Review: Urbanears Lotsen is a take on a minimalist AirPlay speaker

in General Discussion edited January 2021
The Urbanears Lotsen Wi-Fi speaker packs quite a few features within its rather uniquely simple exterior. Whether you're looking for multi-room support, AirPlay streaming, or streaming presets, Lotsen's got you covered.

Urbanears Lotsen Speaker
Urbanears Lotsen speaker

We've seen many retro-inspired speakers -- such as the excellent Marshall lineup -- so it was refreshing to see a different take on an in-home speaker. Loosen goes for a minimalist and slightly modern look with a boxy design and striking colors. Our Lotsen is "Plant Green" but Vinyl Black, Dirty Pink, Concrete Gray, Indigo Blue, and Goldfish Orange are also available.

The entirety of the exterior is wrapped in a soft-touch fabric for a consistent look, with the controls prominently on top. Four rubber legs elevate the speaker about a half inch from the supporting surface, which is just enough for the power cable to eke out. Speaking of, the power cable is color-matched to the speaker itself and is removable -- and replaceable -- should the need arise. Even better, the cable is nylon-wrapped giving it a more premium feel at this lower price point.

Urbanears Lotsen controls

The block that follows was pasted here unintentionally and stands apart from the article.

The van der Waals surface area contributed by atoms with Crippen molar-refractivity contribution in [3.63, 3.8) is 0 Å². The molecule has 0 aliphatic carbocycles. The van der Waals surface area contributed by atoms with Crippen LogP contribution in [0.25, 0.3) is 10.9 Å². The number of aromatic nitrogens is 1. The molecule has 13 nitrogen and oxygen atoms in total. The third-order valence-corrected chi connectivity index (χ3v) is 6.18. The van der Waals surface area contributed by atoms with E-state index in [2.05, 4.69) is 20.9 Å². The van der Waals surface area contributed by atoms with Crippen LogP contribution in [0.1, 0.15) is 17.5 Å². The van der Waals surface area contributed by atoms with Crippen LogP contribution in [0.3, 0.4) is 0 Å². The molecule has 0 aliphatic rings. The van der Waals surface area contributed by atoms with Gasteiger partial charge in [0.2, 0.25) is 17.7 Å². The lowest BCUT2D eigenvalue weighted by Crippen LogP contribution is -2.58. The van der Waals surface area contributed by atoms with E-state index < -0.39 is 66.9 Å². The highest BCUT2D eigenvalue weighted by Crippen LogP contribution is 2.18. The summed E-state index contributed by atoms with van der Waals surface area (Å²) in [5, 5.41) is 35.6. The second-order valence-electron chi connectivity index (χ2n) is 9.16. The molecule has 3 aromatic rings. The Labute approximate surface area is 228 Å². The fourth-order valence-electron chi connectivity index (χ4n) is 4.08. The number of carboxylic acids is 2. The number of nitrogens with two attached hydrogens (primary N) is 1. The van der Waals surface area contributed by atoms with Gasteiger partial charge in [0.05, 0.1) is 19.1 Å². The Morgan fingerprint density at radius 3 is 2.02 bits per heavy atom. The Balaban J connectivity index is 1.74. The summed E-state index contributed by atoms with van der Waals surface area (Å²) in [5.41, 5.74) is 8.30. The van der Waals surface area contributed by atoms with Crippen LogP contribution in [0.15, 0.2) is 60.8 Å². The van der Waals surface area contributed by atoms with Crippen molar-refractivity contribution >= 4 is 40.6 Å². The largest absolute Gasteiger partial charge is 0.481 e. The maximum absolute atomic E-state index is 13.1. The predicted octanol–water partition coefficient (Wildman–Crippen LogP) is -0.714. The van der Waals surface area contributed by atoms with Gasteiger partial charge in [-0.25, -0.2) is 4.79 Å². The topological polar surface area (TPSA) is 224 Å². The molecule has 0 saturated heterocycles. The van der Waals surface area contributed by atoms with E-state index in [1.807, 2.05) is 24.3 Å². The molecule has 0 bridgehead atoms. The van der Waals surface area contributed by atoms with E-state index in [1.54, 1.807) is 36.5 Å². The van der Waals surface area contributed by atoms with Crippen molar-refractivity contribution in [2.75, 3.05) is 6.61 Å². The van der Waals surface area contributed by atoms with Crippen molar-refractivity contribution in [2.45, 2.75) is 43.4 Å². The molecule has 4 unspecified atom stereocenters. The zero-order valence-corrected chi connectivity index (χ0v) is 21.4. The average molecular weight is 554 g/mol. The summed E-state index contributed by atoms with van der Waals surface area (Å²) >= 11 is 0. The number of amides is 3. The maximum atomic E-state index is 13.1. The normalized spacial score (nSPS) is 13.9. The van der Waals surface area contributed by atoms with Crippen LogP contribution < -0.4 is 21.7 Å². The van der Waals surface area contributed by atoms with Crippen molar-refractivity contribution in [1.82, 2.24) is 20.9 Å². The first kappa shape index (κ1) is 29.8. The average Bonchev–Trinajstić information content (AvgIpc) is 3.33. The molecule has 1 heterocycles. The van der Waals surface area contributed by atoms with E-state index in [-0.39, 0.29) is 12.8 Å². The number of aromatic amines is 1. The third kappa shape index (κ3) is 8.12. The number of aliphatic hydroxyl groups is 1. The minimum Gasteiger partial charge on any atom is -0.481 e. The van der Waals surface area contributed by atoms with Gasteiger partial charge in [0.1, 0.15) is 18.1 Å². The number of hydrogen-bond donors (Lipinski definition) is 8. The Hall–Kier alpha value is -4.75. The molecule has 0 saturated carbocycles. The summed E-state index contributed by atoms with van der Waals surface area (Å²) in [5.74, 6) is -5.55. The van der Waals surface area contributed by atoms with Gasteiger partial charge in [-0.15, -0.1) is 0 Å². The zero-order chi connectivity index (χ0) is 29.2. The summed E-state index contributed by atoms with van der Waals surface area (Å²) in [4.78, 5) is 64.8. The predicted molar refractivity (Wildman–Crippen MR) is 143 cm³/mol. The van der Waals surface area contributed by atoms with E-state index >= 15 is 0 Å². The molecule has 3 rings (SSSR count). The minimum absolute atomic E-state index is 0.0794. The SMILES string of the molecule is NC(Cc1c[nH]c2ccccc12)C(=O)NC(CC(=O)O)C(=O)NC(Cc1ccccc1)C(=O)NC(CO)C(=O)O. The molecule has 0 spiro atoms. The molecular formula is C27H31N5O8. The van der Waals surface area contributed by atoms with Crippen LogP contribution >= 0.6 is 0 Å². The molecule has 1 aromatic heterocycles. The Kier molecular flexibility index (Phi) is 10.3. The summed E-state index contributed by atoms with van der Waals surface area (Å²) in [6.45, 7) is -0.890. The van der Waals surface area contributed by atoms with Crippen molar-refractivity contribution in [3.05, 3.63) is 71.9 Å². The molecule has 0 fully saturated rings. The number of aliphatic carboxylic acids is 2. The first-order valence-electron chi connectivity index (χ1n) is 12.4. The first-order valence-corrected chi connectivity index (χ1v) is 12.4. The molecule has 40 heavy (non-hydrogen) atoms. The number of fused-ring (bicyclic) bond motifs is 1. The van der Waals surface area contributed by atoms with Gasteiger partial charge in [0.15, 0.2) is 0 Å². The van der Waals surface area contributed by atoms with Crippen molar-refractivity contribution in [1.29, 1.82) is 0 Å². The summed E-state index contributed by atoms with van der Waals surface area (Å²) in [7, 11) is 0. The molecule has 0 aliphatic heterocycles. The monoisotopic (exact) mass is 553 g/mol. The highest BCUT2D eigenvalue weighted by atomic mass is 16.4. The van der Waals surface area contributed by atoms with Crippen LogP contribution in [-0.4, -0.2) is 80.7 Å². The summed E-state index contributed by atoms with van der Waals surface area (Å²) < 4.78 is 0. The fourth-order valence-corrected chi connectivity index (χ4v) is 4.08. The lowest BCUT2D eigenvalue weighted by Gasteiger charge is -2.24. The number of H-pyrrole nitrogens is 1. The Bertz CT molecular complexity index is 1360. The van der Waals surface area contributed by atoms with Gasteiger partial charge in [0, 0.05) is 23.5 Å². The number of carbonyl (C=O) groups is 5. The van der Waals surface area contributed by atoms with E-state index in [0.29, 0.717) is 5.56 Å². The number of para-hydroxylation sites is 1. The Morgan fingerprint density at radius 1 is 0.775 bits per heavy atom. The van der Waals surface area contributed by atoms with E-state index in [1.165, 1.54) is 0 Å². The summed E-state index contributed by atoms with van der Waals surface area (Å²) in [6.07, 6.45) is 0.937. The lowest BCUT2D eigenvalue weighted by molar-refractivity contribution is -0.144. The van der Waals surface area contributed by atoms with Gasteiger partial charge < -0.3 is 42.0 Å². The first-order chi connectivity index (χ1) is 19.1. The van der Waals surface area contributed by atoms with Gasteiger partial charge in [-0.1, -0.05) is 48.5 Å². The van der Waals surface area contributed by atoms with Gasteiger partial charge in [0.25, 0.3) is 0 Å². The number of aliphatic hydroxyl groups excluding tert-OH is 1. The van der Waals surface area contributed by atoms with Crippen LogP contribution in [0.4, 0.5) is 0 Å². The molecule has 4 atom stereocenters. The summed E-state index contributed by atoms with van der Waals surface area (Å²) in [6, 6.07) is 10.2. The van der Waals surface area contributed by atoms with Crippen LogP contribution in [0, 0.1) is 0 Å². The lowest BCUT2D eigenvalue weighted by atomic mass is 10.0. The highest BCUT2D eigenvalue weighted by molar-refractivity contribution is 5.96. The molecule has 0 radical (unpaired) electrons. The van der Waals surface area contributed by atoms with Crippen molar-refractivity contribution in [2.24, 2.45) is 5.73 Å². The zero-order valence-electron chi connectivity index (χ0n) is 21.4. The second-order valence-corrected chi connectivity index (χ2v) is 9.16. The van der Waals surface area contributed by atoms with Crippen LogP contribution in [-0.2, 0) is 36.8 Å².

Urbanears Lotsen controls

Just like the exterior, UrbanEars kept the controls simple. A pair of multi-function knobs atop allow you to play/pause/change inputs or switch between output modes/adjust volume. They have a finely tuned amount of tension as they rotate and emit a satisfying click when depressed.

What's missing from the speaker is a microphone, which means no virtual assistants or the possibility of implementing one in the future. As such, if you connect over Bluetooth, you also can't use Lotsen as a speakerphone.


UrbanEars has loaded up the Lotsen with many ways to get your music playing. Most notably for us is AirPlay -- though no AirPlay 2. Chromecast, Spotify Connect, and Bluetooth are also options. Hidden under the bottom by the power input is a 3.5mm aux input for those going the wired route.

Urbanears Lotsen ports
Urbanears Lotsen 3.5mm aux port and power cable

Seven presets can be configured to jump between which don't require your phone at all after setup. These presets can be playlists or internet radio stations that you choose within the UrbanEars Connected app. These weren't a huge help to us but for those who do rely on playlists, it is great to start jamming how you want, with no phone necessary. This all said, pre-set stations can take a few seconds to load when accessed, but this wasn't a sticking point for us.

Audio quality

Packed within this small 7.6 x 4.53 x 6.77-inch box is a four-inch main woofer and an accompanying one-inch tweeter. This is nothing over-the-top, but the package makes the Lotsen quite capable of putting out quite a bit of sound. It was able to fill the downstairs floor of my townhome, although it wasn't going to knock anyone's socks off, demonstrating more solid background music than ground-shaking tunes.

Urbanears Lotsen AirPlay
Urbanears Lotsen AirPlay

Specifically, bass is sufficient, but not exceptionally deep. Comparing it to the Sonos Beam soundbar we just reviewed that lacks a standalone sub was even able to push out more bass, and the HomePod -- notoriously bass heavy -- blew it away. As the volume gets low, the bass nearly disappears, leaving bass-heavy tracks such Here Comes the Hotstepper.